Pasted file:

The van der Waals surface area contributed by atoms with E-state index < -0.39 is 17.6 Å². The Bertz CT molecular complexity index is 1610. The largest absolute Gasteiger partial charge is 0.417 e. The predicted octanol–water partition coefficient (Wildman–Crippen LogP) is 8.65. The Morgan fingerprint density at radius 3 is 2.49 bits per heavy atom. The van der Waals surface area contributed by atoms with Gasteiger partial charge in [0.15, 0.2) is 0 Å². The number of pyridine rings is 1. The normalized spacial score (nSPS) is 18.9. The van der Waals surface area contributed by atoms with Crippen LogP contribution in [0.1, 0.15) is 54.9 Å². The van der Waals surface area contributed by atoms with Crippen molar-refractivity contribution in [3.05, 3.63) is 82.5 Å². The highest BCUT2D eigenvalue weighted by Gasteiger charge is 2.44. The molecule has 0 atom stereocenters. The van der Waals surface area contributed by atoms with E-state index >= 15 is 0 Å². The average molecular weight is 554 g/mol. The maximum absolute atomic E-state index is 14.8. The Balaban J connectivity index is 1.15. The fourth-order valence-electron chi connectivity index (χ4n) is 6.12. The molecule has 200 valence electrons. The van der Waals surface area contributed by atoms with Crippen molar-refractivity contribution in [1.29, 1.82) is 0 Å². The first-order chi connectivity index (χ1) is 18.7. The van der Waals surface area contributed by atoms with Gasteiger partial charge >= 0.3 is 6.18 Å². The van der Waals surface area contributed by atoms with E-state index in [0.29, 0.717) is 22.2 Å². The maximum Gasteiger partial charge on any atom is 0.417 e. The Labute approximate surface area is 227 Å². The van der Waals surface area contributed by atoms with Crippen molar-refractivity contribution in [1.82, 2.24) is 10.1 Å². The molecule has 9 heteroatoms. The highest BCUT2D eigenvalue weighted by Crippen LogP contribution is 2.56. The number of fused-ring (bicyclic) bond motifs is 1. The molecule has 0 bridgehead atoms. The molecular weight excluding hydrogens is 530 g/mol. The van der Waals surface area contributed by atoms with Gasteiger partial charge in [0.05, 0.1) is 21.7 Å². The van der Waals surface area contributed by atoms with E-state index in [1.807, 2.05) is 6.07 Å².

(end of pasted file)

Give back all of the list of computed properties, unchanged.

The van der Waals surface area contributed by atoms with E-state index < -0.39 is 17.6 Å². The Bertz CT molecular complexity index is 1610. The largest absolute Gasteiger partial charge is 0.417 e. The predicted octanol–water partition coefficient (Wildman–Crippen LogP) is 8.65. The Morgan fingerprint density at radius 3 is 2.49 bits per heavy atom. The van der Waals surface area contributed by atoms with Gasteiger partial charge in [0.15, 0.2) is 0 Å². The number of pyridine rings is 1. The normalized spacial score (nSPS) is 18.9. The van der Waals surface area contributed by atoms with Crippen LogP contribution in [0.1, 0.15) is 54.9 Å². The van der Waals surface area contributed by atoms with Crippen molar-refractivity contribution in [3.05, 3.63) is 82.5 Å². The highest BCUT2D eigenvalue weighted by Gasteiger charge is 2.44. The molecule has 0 atom stereocenters. The van der Waals surface area contributed by atoms with E-state index >= 15 is 0 Å². The average molecular weight is 554 g/mol. The maximum absolute atomic E-state index is 14.8. The Balaban J connectivity index is 1.15. The fourth-order valence-electron chi connectivity index (χ4n) is 6.12. The molecule has 200 valence electrons. The van der Waals surface area contributed by atoms with Crippen molar-refractivity contribution in [1.29, 1.82) is 0 Å². The first-order chi connectivity index (χ1) is 18.7. The van der Waals surface area contributed by atoms with Gasteiger partial charge >= 0.3 is 6.18 Å². The van der Waals surface area contributed by atoms with E-state index in [0.29, 0.717) is 22.2 Å². The maximum Gasteiger partial charge on any atom is 0.417 e. The Labute approximate surface area is 227 Å². The van der Waals surface area contributed by atoms with Crippen molar-refractivity contribution in [1.82, 2.24) is 10.1 Å². The molecule has 9 heteroatoms. The highest BCUT2D eigenvalue weighted by Crippen LogP contribution is 2.56. The number of fused-ring (bicyclic) bond motifs is 1. The molecule has 0 bridgehead atoms. The molecular weight excluding hydrogens is 530 g/mol. The van der Waals surface area contributed by atoms with Gasteiger partial charge in [0.05, 0.1) is 21.7 Å². The van der Waals surface area contributed by atoms with E-state index in [1.807, 2.05) is 6.07 Å².